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Cocoa Memory Management

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The Autorelease Pool

An autorelease pool is an instance of the Cocoa class NSAutoreleasePool. This pool is used to contain other Cocoa objects that were given [autorelease] messages. Once stored in the pool, these objects remain valid until the pool itself is eliminated. The autorelease pool has a number of unique characteristics. For one thing, you can only dispose of the pool by explicitly sending it a [release] message. Any attempts to send either a [retain] or an [autorelease] message to the pool generates an exception.

Another aspect of the pool is that you can only add objects to the pool. You cannot take objects out of the pool. Also, you cannot send another [release] or [autorelease] message to an object that is already in the pool. If you do so, the pool generates an EXC_BAD_ACCESS error. The NSAutoreleasePool class is opaque; its internal structure is a black box. Short of using a low-level debugger, you have no way of telling how each autoreleased object is stored in the pool. Because of this opaqueness, you should only assume that all autoreleased objects would eventually be discarded. Never make any assumptions on how or in what order the disposal would occur.

When to Create Your Own Autorelease Pool

Cocoa applications that are based upon the Application Kit framework always have one autorelease pool available. This pool is created at the beginning of the event loop and is periodically eliminated at the end (see Figure 1).

Figure 1: The default autorelease pool.

In most situations, the default autorelease pool is sufficient. However, you can instantiate additional pools when necessary. Each instantiated pool is then arranged as a LIFO stack with the latest pool at the top and the default pool at the bottom (Figure 2). Any Cocoa object that received an [autorelease] message would be added to the topmost pool.

Figure 2: The autorelease pool stack.

So when should you instantiate additional autorelease pools? Here are a number of design scenarios where instantiating additional pools would be useful:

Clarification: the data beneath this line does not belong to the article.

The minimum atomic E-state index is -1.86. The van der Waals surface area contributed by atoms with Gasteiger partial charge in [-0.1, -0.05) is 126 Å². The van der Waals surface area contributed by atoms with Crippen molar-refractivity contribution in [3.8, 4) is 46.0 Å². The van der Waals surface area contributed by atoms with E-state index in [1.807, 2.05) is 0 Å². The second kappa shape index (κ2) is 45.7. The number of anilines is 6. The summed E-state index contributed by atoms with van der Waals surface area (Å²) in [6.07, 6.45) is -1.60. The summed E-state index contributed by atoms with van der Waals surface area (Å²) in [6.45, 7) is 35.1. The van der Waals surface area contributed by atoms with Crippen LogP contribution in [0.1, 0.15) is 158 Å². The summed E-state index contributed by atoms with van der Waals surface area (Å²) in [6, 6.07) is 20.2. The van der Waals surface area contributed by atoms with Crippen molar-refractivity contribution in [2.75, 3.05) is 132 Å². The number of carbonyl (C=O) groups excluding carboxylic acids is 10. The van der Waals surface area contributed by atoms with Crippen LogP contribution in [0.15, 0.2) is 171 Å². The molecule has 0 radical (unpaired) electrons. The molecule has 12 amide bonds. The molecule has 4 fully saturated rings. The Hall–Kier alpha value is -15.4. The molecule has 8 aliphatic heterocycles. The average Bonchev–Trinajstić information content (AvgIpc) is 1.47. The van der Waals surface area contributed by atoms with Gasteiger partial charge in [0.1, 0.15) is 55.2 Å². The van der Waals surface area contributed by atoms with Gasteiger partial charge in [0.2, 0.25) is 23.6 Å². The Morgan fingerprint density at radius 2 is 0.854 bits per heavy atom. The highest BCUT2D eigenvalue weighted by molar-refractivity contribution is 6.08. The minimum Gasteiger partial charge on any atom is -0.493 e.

• Building a Cocoa application that does not use the Application Kit framework; for example, a command-line utility that makes use of the Foundation Kit framework.
  • A detached thread based on either NSThread or pthread that makes use of Cocoa objects.
  • An application or thread that generates and disposes of a large number of autorelease objects.

In short, you need to instantiate at least one autorelease pool if you plan to have Cocoa objects without the benefit of the Application Kit framework.

Instantiating Autorelease Pools

Listing Ten shows how to instantiate and dispose of your autorelease pool. Apple recommends that the pool needs to be discarded in the same context in which it was instantiated. For example, if the pool is instantiated at the start of a loop, it needs to be eliminated at the end of that same loop. Also, if the pool is instantiated at the beginning of a method, it needs to be eliminated at the end of the method. Failing to dispose of the pool correctly prevents its cache of autorelease objects from being eliminated as well. This results in a potentially large memory leak.

Listing Ten

NSAutoreleasePool       *aPool;
// instantiate the pool
aPool = [[NSAutoreleasePool alloc] init];

/* Create and autorelease a lot of objects here */
// dispose the pool
[aPool release];

You also have to make sure that you dispose of the autorelease pools in the same order in which they were instantiated. For example, if you have six autorelease pools instantiated, sending a [release] message to pool 6 results in only that pool being discarded (see Figure 3).

Figure 3: Disposing autorelease pool 6.

However, if you send a [release] message to pool 4 (Figure 4), pools 5 to 6 will also be discarded. If those pools still have objects with pending retains, those objects will not get discarded.

Figure 4: Disposing autorelease pool 4.

Memory Zones

A memory zone is a region of page-aligned memory used by a Cocoa application to store its Cocoa objects. Unlike the traditional application space, a memory zone is allowed to grow whenever necessary. Mac OS X creates a default memory zone for each Cocoa application. Cocoa objects that were instantiated using the [new], [alloc], or [copy] messages are allocated memory from the default zone. Although you do have the option of creating additional zones, the default zone is fast and efficient enough for most purposes.